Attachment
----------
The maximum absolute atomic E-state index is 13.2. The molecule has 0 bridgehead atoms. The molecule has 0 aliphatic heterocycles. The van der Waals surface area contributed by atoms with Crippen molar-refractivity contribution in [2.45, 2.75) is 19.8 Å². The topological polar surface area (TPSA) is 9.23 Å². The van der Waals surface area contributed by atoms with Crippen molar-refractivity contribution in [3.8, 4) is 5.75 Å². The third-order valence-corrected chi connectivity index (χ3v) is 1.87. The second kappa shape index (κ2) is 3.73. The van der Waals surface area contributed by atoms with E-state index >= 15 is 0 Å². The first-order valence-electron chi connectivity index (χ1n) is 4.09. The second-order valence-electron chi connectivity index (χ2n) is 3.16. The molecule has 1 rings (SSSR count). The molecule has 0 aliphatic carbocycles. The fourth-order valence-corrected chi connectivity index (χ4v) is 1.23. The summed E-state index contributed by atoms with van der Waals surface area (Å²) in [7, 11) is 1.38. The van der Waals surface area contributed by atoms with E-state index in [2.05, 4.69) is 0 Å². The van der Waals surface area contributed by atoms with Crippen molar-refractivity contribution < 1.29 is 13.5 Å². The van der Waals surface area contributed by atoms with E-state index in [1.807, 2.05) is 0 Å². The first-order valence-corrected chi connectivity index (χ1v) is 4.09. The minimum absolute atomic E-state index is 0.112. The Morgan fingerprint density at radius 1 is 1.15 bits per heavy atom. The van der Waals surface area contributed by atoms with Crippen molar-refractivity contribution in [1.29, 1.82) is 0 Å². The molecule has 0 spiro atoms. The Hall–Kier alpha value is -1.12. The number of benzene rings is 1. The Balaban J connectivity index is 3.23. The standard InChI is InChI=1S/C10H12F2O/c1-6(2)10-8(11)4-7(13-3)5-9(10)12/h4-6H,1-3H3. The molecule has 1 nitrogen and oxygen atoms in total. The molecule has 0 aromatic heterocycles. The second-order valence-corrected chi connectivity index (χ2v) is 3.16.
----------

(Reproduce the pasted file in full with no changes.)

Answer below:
The maximum absolute atomic E-state index is 13.2. The molecule has 0 bridgehead atoms. The molecule has 0 aliphatic heterocycles. The van der Waals surface area contributed by atoms with Crippen molar-refractivity contribution in [2.45, 2.75) is 19.8 Å². The topological polar surface area (TPSA) is 9.23 Å². The van der Waals surface area contributed by atoms with Crippen molar-refractivity contribution in [3.8, 4) is 5.75 Å². The third-order valence-corrected chi connectivity index (χ3v) is 1.87. The second kappa shape index (κ2) is 3.73. The van der Waals surface area contributed by atoms with E-state index >= 15 is 0 Å². The first-order valence-electron chi connectivity index (χ1n) is 4.09. The second-order valence-electron chi connectivity index (χ2n) is 3.16. The molecule has 1 rings (SSSR count). The molecule has 0 aliphatic carbocycles. The fourth-order valence-corrected chi connectivity index (χ4v) is 1.23. The summed E-state index contributed by atoms with van der Waals surface area (Å²) in [7, 11) is 1.38. The van der Waals surface area contributed by atoms with E-state index in [2.05, 4.69) is 0 Å². The van der Waals surface area contributed by atoms with Crippen molar-refractivity contribution < 1.29 is 13.5 Å². The van der Waals surface area contributed by atoms with E-state index in [1.807, 2.05) is 0 Å². The first-order valence-corrected chi connectivity index (χ1v) is 4.09. The minimum absolute atomic E-state index is 0.112. The Morgan fingerprint density at radius 1 is 1.15 bits per heavy atom. The van der Waals surface area contributed by atoms with Crippen molar-refractivity contribution in [1.29, 1.82) is 0 Å². The molecule has 0 spiro atoms. The Hall–Kier alpha value is -1.12. The number of benzene rings is 1. The Balaban J connectivity index is 3.23. The standard InChI is InChI=1S/C10H12F2O/c1-6(2)10-8(11)4-7(13-3)5-9(10)12/h4-6H,1-3H3. The molecule has 1 nitrogen and oxygen atoms in total. The molecule has 0 aromatic heterocycles. The second-order valence-corrected chi connectivity index (χ2v) is 3.16.